Travis County Commissioner Gerald Daugherty is concerned about the price tag of the proposed Project Connect plan and critical of what it promises.
AUSTIN, Texas — In November, Austin residents will vote on Proposition A or “Project Connect,” Capital Metro’s $7.1 billion public transit plan, and Gerald Daugherty, the Travis County commissioner for Precinct 3, doesn’t think it should pass.
For one thing, Daugherty thinks the ballot language for Proposition A is confusing, and voters won’t really know what they’re getting.
“It has thrown just about everything in there so that you can go out and promote to just about anybody that has any, you know, idea about something that they might want,” Daugherty said. “Now, a lot of people, I suppose, will read the entire language. But if you do that, you’re really confused because of all the different things that are in there.”
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Daugherty also doesn’t believe the plan can accomplish all that it’s promising – and even if it does, it won’t affect the lives of that many Austinites.
“I don’t think that you will be able to do anything near what they are saying will be done with light rail with the $7.1 billion,” Daugherty said. “That is such a large portion of tax dollars going to something that, even if it is spectacularly popular, will probably touch less than 1% … at the most of the people in this community … 95, 98% of Austin, I mean, this is nowhere near them.”
Daugherty said that because of where the plan’s proposed light rail lines would be, users would still have to drive a car somewhere and park or take another form of public transit to get on the lines. And he believes even the proposed Blue Line, which would be a direct route to the airport, would likely only be used by people who already use public transit.
But those concerns aren’t Daugherty’s biggest issue with the plan.
“Why in the world would the City of Austin and Capital Metro be promoting something this expensive during the middle of a pandemic? … The most egregious thing about this thing right now is the audacity that the City and Capital Metro would bring a $7.1 billion [plan] to this community and really promote it,” Daugherty said.
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Daugherty also pointed out that previous attempts to expand transit options in Austin have failed or not seen the success the City and CapMetro planned for. He said he didn’t fight the MetroRail Red Line when it was proposed but it ended up costing more than was projected and “10 years after its opening, the Red Line carries about 1,500 people a day” out of a population of 1.2 million.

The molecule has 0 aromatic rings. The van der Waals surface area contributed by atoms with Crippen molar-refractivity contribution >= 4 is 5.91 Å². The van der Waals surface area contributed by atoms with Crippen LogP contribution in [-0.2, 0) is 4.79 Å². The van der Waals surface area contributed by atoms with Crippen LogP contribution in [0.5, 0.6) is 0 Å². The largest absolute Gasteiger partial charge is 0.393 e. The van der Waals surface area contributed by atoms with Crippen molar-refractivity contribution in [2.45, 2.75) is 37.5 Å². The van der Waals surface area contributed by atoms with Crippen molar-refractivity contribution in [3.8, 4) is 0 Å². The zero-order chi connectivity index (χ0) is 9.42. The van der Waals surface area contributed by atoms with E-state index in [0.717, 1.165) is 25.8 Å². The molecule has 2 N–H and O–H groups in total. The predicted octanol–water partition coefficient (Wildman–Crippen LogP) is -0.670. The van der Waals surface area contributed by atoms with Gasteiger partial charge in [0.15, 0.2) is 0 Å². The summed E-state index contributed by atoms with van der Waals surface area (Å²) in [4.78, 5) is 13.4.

According to CapMetro statistics, in February – before the pandemic hit Austin – the Red Line averaged 2,327 riders per day. But in July 2019, before consecutive months of Red Line ridership growth, the average was 1,320 per day.
“I often use that as a predicate. If you think the Red Line is successful and you need to know the numbers – but if you know the numbers and you go, ‘Wow, that’s not very effective,’ well, why in the world would you try to go out and sell, you know, another $5 billion to $6 billion worth of rail when the one you have is a miserable failure?” Daugherty said. “[Light rail] is not a very effective way to move the most people because it’s just not flexible enough. The bus is flexible.”
CapMetro’s current Red Line, which runs from Leander to the Downtown Station, is considered to be a commuter rail, which is “designed to bring outlying residents into Central Austin.” The light rail lines proposed under Project Connect would run a much shorter distance and make more frequent stops.
Overall, Daugherty believes a vote for Project Connect is a vote for an expensive system few will use.
“Do not go and vote for Proposition A unless you don’t mind spending hundreds of more dollars on your property taxes. If you’re willing to go and admit that, ‘OK, I’m OK with spending hundreds of dollars more for this $7.1 billion,’ then maybe you’re going and voting for the right thing,” Daugherty said. “[And] if you’re going to vote for it, you need to intend to use it.”
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